American Resources Policy Network
Promoting the development of American mineral resources.
  • Rep. Coffman, Congress Launch Rare Earths Caucus

    On Wednesday, December 14, I attended the first-ever meeting of the Congressional Rare Earths Caucus. The brainchild of Colorado Congressman Mike Coffman, a leader on the issue of rare earths and resource dependency, the new caucus will push for rare earths supply chain.  The U.S. Magnetic Materials Association’s Jeff Green conducted the briefing, focusing on the geo-politics of Rare Earths.

    One key takeaway from the event was Green’s treatment of supply chain issues as rare earths move from mining through refining to fabrication into the sub-components critical to green-tech, high-tech and defense-related applications. Failure of the U.S. to develop capabilities along this chain will certainly loop us back into the foreign dependency we face today.

    The Rare Earths Caucus, coupled with the inclusion of language in the 2012 National Defense Authorization Act, tasking the Department of Defense with conducting a rare earths inventory assessment, suggest that this suite of critical metals is coming in for increased Congressional concern. Whether U.S. policymakers are seeing the bigger picture – potentlal supply disrpution of a dozen or more other critical metals – remains to be seen.

  • Will the U.S. Congress take on resource development regulatory reform?

    Those of us who follow how public policy impacts private-sector efforts to develop domestic mineral resources need to tune in to the current Capitol Hill debate on jobs and economic growth.

    Senator Dean Heller (R-NV) recently introduced the Public Lands Job Creation Act, a bill that he says “will streamline the permitting process for energy development, including mineral and renewable energy development, while also preserving the time necessary for environmental analysis.” Reports also indicate that Heller intends to attach his legislation to a larger jobs package that could be voted on as early as today.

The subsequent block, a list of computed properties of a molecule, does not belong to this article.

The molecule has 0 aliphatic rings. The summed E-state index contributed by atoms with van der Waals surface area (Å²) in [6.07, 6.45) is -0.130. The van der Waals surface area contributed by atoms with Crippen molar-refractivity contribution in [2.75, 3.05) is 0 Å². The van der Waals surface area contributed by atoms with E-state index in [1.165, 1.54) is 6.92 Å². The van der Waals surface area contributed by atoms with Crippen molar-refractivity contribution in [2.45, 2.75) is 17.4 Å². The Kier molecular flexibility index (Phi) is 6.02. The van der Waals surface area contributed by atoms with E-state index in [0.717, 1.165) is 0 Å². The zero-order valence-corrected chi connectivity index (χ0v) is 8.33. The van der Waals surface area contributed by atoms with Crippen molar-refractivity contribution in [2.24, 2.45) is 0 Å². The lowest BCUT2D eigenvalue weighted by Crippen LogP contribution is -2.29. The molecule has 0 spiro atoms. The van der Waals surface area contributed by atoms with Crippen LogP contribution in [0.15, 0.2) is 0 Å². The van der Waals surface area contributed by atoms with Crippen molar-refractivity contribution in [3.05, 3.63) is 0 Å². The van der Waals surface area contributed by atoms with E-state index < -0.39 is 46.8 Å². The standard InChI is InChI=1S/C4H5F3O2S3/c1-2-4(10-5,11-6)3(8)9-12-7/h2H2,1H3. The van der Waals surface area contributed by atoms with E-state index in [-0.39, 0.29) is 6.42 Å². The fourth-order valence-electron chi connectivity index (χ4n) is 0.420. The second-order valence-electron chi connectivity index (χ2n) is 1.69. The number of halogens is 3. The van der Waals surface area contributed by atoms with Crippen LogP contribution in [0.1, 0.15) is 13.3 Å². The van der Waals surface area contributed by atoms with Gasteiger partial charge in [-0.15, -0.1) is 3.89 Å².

At the heart of Heller’s language is a directive to speed up the mining permitting process in America. That legislative trigger would set a firm 45-day turnaround period for the U.S. Department of Interior (DoI) to complete its review process of any and all notices sent from state Bureau of Land Management offices.

    If enacted, this timely turnaround would certainly help American companies bring new mines into production, which is critical to our nation’s resource development.  According to the authoritative Behr Dolbeare annual report on mining countries, the U.S. ranks dead last in terms of the time to take to permit a new mine:  7 to 10 years on average.

    It is worth noting that this bill does not seek to shortcut environmental review or safety concerns connected to mining.  From what we can tell, it simply seeks to keep the review process moving forward in a timely manner – or in the United States’ case, moving forward at all.

    Whether or not Congress will perceive this sort of reform as key to job creation and economic growth is anything but clear; however, what is beyond dispute is that the U.S. must find ways to increase its responsible domestic resource development. We must decrease the needless dependency on foreign metals and minerals critical to our economy and national security.

  • Rep. Denham: “Exploring U.S. natural resources key to solving problems”

    In a passionate delivery on the House of Representatives floor, California Congressman Jeff Denham delivered a message about natural resources and American jobs. In his closing, Denham said, “We won’t solve CA’s energy problems or the nation’s job issue without addressing our natural resources.” Watch the short video below to hear his full plea to [...]
  • ARPN Expert Commentary: Congressional Action on REE Policy is Needed

    ARPN expert Lisa Reisman has a very insightful post on her website “MetalMinerTM” this week. Adding her own commentary, Reisman discusses rare earth and specialty metals lobbyist Jeff Green’s take on the current public policy debate regarding rare earth metals and critical minerals, as well as related legislation in pending in Congress.  Below is an [...]
  • U.S. House subcommittee focuses on America’s resource dependency

    On Tuesday, May 24, 2011, I testified on behalf of American Resources Policy Network before the House Committee on Natural Resources’ Subcommittee on Energy and Mineral Resources, which held a hearing on the issue of “domestic minerals supplies and demands in a time of foreign supply disruption.” (Read my testimony here and watch my remarks [...]
  • Is Alaska the key to solve U.S. Rare Earths crisis?

    Recent decisions by China, the world’s leading rare earths producer, to tighten export restrictions and raise taxes have set off a flurry of global activity as nations are looking for ways to respond to these new realities. In the United States, policy initiatives aimed at securing an ongoing supply of these mineral materials are being [...]
  • Dear Congress: Metals and minerals matter now

    It is easy to pity the U.S. policymaker, who has more than a few crises to cope with, but America can no longer afford to push aside the critical issue of metals and minerals.  Decisions made now — or inaction, which is a decision in itself — will shape our economic competitiveness and national security [...]